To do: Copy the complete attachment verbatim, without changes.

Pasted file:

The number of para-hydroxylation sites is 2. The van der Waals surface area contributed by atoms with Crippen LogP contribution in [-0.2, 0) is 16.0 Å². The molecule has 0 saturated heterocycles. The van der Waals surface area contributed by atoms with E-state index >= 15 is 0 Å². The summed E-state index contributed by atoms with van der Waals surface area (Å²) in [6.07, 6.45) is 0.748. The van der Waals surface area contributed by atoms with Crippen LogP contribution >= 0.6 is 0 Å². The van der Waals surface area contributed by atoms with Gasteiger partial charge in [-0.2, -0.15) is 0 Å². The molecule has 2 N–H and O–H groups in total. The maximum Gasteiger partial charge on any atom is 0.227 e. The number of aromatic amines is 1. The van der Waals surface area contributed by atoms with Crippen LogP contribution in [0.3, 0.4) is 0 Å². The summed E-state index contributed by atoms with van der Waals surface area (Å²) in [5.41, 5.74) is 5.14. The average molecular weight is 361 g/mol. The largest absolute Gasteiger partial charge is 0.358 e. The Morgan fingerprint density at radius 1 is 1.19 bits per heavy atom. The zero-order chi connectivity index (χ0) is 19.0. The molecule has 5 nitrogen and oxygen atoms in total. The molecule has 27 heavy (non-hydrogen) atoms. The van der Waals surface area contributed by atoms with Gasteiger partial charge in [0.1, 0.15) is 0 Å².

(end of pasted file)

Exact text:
The number of para-hydroxylation sites is 2. The van der Waals surface area contributed by atoms with Crippen LogP contribution in [-0.2, 0) is 16.0 Å². The molecule has 0 saturated heterocycles. The van der Waals surface area contributed by atoms with E-state index >= 15 is 0 Å². The summed E-state index contributed by atoms with van der Waals surface area (Å²) in [6.07, 6.45) is 0.748. The van der Waals surface area contributed by atoms with Crippen LogP contribution >= 0.6 is 0 Å². The van der Waals surface area contributed by atoms with Gasteiger partial charge in [-0.2, -0.15) is 0 Å². The molecule has 2 N–H and O–H groups in total. The maximum Gasteiger partial charge on any atom is 0.227 e. The number of aromatic amines is 1. The van der Waals surface area contributed by atoms with Crippen LogP contribution in [0.3, 0.4) is 0 Å². The summed E-state index contributed by atoms with van der Waals surface area (Å²) in [5.41, 5.74) is 5.14. The average molecular weight is 361 g/mol. The largest absolute Gasteiger partial charge is 0.358 e. The Morgan fingerprint density at radius 1 is 1.19 bits per heavy atom. The zero-order chi connectivity index (χ0) is 19.0. The molecule has 5 nitrogen and oxygen atoms in total. The molecule has 27 heavy (non-hydrogen) atoms. The van der Waals surface area contributed by atoms with Gasteiger partial charge in [0.1, 0.15) is 0 Å².